The view that some people have a stronger need to know than others and like to get to grips with arguments. Someone with a high need for cognition is likely to agree with statements such as 'I like to solve problems and puzzles'. This is a stable factor.
High NC- have an inherent tendency to search for, scrutinise and reflect upon information in order to better understand the word around them.
Low NC- rely on the opinions of credible others
AO2/3 for ELM
P;research E; Vidrine, Simmons and Brandon(2007) L; accordance with model Evaluation; :) control :(not generalisable :( not followed up
Further evaluation;a problem with elm is that it suggests there are central and peripheral cue which may not be the case. Petty and Cacioppo(1980) found when using an attractive model in a shampoo advert it was seen as the central evidence of shampoos performance.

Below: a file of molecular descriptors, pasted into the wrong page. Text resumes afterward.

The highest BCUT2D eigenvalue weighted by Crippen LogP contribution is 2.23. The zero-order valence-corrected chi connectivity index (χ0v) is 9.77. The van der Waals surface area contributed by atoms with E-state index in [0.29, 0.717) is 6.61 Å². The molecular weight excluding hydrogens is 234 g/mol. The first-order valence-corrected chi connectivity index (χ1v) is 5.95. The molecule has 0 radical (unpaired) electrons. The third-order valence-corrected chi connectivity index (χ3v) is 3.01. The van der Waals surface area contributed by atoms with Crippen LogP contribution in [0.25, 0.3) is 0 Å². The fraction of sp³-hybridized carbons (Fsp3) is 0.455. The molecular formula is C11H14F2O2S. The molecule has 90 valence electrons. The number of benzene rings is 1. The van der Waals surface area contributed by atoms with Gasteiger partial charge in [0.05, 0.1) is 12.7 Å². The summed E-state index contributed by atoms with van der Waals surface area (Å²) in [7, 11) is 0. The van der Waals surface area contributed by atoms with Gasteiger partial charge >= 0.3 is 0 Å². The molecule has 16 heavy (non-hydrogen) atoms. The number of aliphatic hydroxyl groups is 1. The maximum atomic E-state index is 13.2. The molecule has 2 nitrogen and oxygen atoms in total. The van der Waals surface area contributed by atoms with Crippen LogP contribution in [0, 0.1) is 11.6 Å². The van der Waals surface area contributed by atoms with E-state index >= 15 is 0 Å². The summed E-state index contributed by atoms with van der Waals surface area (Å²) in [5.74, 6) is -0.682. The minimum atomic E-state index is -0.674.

IDA; issue of cultural bias. The ELM was developed in western culture. Collectivist cultures approaches to media may be different.
Positive effects of computer and video games on be
Positive effect; video games can increase pro social behaviour in player.
P; research E; Gentile et al (2009) L; positive effects EVAL; :)sample :)variety of methods :(questionnaires :(cause and effect
Positive effect; video games can use up more energy than other screen based activities [obesity is growing problem, due to lack of physical activity]
P; evidence E;mellecker et al (2008) L;increase calorie :)scientific H;not replacement
Positive effect; computers can help nurture friendships[majority of adolescents in western countries have access to the internet, adolescents use computers to nurture existing friendships shown by valkenburg and peters(2009)]
P;research E; dolev-Cohen and barak(2013) L;nurture Impl;improve self esteem H;culturally bias